UNLABELLED: African trypanosomes, exceptTrypanosoma brucei gambienseandTrypanosoma brucei rhodesiense, which cause human African trypanosomiasis, are lysed by the human serum protein apolipoprotein L1 (ApoL1). These two subspecies can resist human ApoL1 because they express the serum resistance proteinsT. b. gambienseglycoprotein (TgsGP) and serum resistance-associated protein (SRA), respectively. Whereas inT. b. rhodesiense, SRA is necessary and sufficient to inhibit ApoL1, inT. b. gambiense, TgsGP cannot protect against high ApoL1 uptake, so different additional mechanisms contribute to limit this uptake. Here we report a complex interplay between trypanosomes and an ApoL1 variant, revealing important insights into innate human immunity against these parasites. Using whole-genome sequencing, we characterized an atypicalT. b. gambienseinfection in a patient in Ghana. We show that the infecting trypanosome has diverged from the classicalT. b. gambiensestrains and lacks the TgsGP defense mechanism against human serum. By sequencing the ApoL1 gene of the patient and subsequentin vitromutagenesis experiments, we demonstrate that a homozygous missense substitution (N264K) in the membrane-addressing domain of this ApoL1 variant knocks down the trypanolytic activity, allowing the trypanosome to avoid ApoL1-mediated immunity.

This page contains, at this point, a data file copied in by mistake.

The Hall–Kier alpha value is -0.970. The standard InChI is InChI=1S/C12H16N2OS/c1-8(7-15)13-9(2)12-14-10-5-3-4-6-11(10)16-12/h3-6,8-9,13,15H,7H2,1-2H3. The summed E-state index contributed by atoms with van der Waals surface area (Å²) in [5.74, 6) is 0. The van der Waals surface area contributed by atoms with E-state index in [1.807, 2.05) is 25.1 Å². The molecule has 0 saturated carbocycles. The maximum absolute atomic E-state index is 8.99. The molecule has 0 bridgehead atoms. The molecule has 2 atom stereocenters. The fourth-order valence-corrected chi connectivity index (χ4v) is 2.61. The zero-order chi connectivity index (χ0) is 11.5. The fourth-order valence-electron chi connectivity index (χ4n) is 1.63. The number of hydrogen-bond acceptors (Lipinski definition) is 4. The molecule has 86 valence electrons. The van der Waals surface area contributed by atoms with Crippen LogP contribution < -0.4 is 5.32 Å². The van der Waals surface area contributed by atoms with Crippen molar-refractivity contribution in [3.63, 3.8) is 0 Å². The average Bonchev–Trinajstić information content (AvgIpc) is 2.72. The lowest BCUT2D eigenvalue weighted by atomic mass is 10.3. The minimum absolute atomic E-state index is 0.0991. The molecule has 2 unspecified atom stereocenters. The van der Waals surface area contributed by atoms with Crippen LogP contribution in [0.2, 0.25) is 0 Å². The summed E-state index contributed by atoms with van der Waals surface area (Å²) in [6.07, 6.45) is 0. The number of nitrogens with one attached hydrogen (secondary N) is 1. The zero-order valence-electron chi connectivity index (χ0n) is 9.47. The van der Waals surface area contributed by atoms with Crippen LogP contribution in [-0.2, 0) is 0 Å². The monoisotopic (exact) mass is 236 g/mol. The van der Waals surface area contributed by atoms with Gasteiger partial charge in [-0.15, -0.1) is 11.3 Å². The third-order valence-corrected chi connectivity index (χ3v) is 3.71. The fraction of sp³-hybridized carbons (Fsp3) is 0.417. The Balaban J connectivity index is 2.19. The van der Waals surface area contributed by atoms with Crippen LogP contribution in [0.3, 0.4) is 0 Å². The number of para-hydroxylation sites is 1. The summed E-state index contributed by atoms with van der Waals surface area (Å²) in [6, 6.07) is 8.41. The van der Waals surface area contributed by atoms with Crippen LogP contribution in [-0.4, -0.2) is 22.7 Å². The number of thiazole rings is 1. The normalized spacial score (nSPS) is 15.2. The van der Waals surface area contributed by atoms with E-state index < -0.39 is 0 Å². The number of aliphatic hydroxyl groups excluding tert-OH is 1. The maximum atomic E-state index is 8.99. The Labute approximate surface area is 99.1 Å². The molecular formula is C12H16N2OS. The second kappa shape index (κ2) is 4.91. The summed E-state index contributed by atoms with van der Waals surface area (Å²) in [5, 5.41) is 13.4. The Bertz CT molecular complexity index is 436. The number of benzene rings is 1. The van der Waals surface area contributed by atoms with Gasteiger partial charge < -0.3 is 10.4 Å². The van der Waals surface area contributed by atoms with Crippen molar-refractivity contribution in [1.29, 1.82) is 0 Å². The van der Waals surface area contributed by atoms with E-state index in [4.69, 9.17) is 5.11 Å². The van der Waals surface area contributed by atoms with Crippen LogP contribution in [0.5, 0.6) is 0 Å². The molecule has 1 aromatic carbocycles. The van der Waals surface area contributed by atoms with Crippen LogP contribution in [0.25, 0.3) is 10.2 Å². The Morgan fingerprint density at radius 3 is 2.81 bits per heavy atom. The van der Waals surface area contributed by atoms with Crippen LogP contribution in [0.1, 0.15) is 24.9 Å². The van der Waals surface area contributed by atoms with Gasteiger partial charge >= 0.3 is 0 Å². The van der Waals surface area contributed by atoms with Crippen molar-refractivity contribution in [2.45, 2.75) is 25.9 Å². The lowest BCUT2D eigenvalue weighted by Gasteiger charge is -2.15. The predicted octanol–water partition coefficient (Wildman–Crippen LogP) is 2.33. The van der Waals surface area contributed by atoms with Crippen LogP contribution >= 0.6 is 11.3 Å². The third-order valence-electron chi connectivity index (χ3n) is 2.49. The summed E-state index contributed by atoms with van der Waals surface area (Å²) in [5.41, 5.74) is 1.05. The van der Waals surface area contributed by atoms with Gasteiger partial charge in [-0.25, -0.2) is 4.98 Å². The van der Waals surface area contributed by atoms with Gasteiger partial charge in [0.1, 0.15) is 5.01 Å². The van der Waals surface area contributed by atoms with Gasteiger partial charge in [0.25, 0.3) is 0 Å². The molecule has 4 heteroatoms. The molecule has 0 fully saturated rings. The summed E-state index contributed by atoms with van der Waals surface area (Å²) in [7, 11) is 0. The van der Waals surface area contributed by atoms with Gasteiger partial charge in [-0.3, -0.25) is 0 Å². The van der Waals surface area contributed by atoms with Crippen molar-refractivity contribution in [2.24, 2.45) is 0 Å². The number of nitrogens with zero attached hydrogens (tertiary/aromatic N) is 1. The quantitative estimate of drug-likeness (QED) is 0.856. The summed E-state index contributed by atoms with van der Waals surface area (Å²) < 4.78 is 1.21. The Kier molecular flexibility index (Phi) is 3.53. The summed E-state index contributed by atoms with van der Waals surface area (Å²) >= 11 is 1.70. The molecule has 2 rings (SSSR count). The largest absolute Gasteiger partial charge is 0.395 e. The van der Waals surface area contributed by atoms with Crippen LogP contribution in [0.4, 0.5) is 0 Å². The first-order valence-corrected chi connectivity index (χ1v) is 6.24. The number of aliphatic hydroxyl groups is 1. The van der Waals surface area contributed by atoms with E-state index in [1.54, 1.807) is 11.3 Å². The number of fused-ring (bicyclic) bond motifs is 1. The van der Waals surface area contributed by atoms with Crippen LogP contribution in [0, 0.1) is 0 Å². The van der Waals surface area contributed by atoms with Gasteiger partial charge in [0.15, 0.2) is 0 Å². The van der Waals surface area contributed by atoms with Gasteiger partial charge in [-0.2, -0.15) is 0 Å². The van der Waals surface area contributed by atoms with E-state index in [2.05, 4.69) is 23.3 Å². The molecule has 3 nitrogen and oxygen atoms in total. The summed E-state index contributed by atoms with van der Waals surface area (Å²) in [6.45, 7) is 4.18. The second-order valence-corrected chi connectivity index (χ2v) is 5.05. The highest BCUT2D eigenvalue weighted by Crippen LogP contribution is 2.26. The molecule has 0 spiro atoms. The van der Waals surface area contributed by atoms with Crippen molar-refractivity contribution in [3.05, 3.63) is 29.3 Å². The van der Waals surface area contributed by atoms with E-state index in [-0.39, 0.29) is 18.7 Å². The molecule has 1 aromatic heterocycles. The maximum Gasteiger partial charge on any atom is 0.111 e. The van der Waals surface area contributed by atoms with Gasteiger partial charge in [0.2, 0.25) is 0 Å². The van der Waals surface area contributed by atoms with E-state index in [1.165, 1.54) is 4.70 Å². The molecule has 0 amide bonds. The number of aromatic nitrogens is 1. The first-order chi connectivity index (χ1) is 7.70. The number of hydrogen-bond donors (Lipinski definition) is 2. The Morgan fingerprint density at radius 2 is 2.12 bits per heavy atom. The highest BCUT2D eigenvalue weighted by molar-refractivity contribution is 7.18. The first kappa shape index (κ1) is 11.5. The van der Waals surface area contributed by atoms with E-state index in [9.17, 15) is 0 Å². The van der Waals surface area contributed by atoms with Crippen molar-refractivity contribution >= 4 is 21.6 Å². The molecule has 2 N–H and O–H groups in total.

IMPORTANCE: Most African trypanosomes are lysed by the ApoL1 protein in human serum. Only the subspeciesTrypanosoma b. gambienseandT. b. rhodesiensecan resist lysis by ApoL1 because they express specific serum resistance proteins. We here report a complex interplay between trypanosomes and an ApoL1 variant characterized by a homozygous missense substitution (N264K) in the domain that we hypothesize interacts with the endolysosomal membranes of trypanosomes. The N264K substitution knocks down the lytic activity of ApoL1 againstT. b. gambiensestrains lacking the TgsGP defense mechanism and againstT. b. rhodesienseif N264K is accompanied by additional substitutions in the SRA-interacting domain. Our data suggest that populations with high frequencies of the homozygous N264K ApoL1 variant may be at increased risk of contracting human African trypanosomiasis.